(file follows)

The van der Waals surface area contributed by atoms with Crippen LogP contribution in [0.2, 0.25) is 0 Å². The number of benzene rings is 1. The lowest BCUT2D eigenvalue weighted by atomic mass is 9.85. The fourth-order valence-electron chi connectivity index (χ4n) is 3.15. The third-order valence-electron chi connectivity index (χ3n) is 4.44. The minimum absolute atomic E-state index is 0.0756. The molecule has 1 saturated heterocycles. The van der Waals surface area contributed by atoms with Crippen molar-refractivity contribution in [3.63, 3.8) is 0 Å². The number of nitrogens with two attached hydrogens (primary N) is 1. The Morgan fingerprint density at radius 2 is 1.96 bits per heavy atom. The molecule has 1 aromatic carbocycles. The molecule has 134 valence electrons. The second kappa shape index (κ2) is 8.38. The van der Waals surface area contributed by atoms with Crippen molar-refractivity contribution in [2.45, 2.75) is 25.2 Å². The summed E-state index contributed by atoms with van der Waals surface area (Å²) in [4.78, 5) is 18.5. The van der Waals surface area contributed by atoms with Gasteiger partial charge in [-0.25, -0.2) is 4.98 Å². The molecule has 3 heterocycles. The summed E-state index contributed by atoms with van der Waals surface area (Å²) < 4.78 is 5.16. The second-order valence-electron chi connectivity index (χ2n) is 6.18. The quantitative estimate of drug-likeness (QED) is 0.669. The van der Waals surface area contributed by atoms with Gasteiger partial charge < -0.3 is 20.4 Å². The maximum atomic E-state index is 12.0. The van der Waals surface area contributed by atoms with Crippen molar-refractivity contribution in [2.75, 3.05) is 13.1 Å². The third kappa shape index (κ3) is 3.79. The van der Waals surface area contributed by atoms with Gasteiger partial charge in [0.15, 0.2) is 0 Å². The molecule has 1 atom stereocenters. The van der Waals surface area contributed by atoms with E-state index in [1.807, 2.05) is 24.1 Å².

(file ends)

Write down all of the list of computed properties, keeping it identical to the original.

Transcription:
The van der Waals surface area contributed by atoms with Crippen LogP contribution in [0.2, 0.25) is 0 Å². The number of benzene rings is 1. The lowest BCUT2D eigenvalue weighted by atomic mass is 9.85. The fourth-order valence-electron chi connectivity index (χ4n) is 3.15. The third-order valence-electron chi connectivity index (χ3n) is 4.44. The minimum absolute atomic E-state index is 0.0756. The molecule has 1 saturated heterocycles. The van der Waals surface area contributed by atoms with Crippen molar-refractivity contribution in [3.63, 3.8) is 0 Å². The number of nitrogens with two attached hydrogens (primary N) is 1. The Morgan fingerprint density at radius 2 is 1.96 bits per heavy atom. The molecule has 1 aromatic carbocycles. The molecule has 134 valence electrons. The second kappa shape index (κ2) is 8.38. The van der Waals surface area contributed by atoms with Crippen molar-refractivity contribution in [2.45, 2.75) is 25.2 Å². The summed E-state index contributed by atoms with van der Waals surface area (Å²) in [4.78, 5) is 18.5. The van der Waals surface area contributed by atoms with Gasteiger partial charge in [-0.25, -0.2) is 4.98 Å². The molecule has 3 heterocycles. The summed E-state index contributed by atoms with van der Waals surface area (Å²) < 4.78 is 5.16. The second-order valence-electron chi connectivity index (χ2n) is 6.18. The quantitative estimate of drug-likeness (QED) is 0.669. The van der Waals surface area contributed by atoms with Gasteiger partial charge < -0.3 is 20.4 Å². The maximum atomic E-state index is 12.0. The van der Waals surface area contributed by atoms with Crippen molar-refractivity contribution in [2.75, 3.05) is 13.1 Å². The third kappa shape index (κ3) is 3.79. The van der Waals surface area contributed by atoms with Gasteiger partial charge in [0.15, 0.2) is 0 Å². The molecule has 1 atom stereocenters. The van der Waals surface area contributed by atoms with E-state index in [1.807, 2.05) is 24.1 Å².